Before I came to Nepal, I wanted to keep open the possibility of settling and making a life here. But over the last few months, I’ve felt more and more like that would be near impossible for us. If we couldn’t eventually (in the years to come) make some kind of business venture work, then there’s no way we’d have enough funds to live the lives we’d want to live, buy a house, keep our car, travel back to the US to visit, save for retirement. Right now, we’re doing okay. We’re young and don’t need much to live on and even though we’re not making much, it doesn’t matter. I didn’t come to Nepal to make money; I came to be with Tri’s family, learn more about Nepal and its culture, improve my Nepali, and figure out myself out a bit. But when considering the future, it would be very hard for me to feel financially secure in Nepal. So we’ve pretty much closed the possibility of settling here. I always want to make Nepal part of my life, and I dream of the day that we might be able to spend part of the year in Nepal, maybe a few months during the summer. But for now, we plan to go back to the US, probably in another year or so.

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7 thoughts on “Poverty and Wealth, Side by Side

  1. I was struck by Inside Job too. We watched it in the summer while we were in India oddly! On a DVD, yes it’s incredible that you can get away with crimes if you work behind a desk and wear a suit. Have you also heard about US companies insuring their employees’ lives? It is not permissible to insure something that is not yours eg your neighbours house. So how can employers insure someone’s existence if they don’t own them? You could justify getting a payout for the cost of recruiting a replacement and training them but logically not much more. How did the co s know the employees would have stayed with them long term if they hadn’t died?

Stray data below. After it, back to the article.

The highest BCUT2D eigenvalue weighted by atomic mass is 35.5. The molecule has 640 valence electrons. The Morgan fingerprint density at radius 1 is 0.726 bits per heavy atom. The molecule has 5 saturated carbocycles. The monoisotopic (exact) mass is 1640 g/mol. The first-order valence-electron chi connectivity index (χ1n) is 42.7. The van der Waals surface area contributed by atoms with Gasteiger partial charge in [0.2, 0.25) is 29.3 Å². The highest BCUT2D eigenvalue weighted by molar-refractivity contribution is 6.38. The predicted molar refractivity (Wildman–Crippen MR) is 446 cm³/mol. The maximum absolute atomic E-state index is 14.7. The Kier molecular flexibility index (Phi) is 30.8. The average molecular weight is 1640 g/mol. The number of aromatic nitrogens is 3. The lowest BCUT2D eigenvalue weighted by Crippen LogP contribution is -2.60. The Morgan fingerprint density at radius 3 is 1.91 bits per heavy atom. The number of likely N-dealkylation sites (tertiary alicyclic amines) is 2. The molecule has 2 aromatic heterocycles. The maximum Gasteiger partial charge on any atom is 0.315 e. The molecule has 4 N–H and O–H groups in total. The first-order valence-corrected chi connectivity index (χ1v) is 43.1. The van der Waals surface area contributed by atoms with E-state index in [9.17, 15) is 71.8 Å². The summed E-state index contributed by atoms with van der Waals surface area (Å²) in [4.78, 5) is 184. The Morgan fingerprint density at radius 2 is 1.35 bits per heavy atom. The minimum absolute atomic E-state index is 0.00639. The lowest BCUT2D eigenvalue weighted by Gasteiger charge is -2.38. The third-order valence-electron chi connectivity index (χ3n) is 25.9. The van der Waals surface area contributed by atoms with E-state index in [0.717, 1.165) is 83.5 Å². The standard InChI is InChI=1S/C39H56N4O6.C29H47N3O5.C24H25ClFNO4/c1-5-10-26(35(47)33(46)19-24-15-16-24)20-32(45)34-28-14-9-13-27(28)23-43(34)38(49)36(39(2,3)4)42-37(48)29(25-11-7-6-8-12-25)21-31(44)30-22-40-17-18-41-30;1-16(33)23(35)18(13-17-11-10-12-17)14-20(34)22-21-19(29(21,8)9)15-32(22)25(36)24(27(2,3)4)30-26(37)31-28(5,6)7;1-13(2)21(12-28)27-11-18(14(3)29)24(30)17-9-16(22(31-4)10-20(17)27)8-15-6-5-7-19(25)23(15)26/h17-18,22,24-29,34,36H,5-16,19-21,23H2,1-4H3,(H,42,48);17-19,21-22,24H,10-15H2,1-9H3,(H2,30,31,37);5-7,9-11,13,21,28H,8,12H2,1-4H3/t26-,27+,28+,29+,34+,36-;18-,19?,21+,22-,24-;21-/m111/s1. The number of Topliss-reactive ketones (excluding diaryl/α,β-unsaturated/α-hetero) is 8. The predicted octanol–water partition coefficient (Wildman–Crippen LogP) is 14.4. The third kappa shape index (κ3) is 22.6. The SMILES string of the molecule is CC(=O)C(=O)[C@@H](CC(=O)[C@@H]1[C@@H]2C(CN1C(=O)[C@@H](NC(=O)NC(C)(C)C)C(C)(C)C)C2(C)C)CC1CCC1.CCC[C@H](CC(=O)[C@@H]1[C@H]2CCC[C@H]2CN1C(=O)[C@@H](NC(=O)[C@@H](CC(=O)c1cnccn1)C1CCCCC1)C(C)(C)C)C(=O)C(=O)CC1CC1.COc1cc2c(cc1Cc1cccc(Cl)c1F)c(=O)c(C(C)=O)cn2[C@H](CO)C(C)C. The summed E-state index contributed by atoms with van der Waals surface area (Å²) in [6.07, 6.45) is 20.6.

• That’s very strange! I’ve never heard of that before. I agree. Getting a payout for recruiting and replacement makes sense but actually insuring their lives is going too far.

  2. Hi Zoe nice post 🙂
    The poverty line is very arbitrary. There’s the flipside as well – in many places people who live above the “global” poverty line are still extremely poor and vulnerable to food insecurity…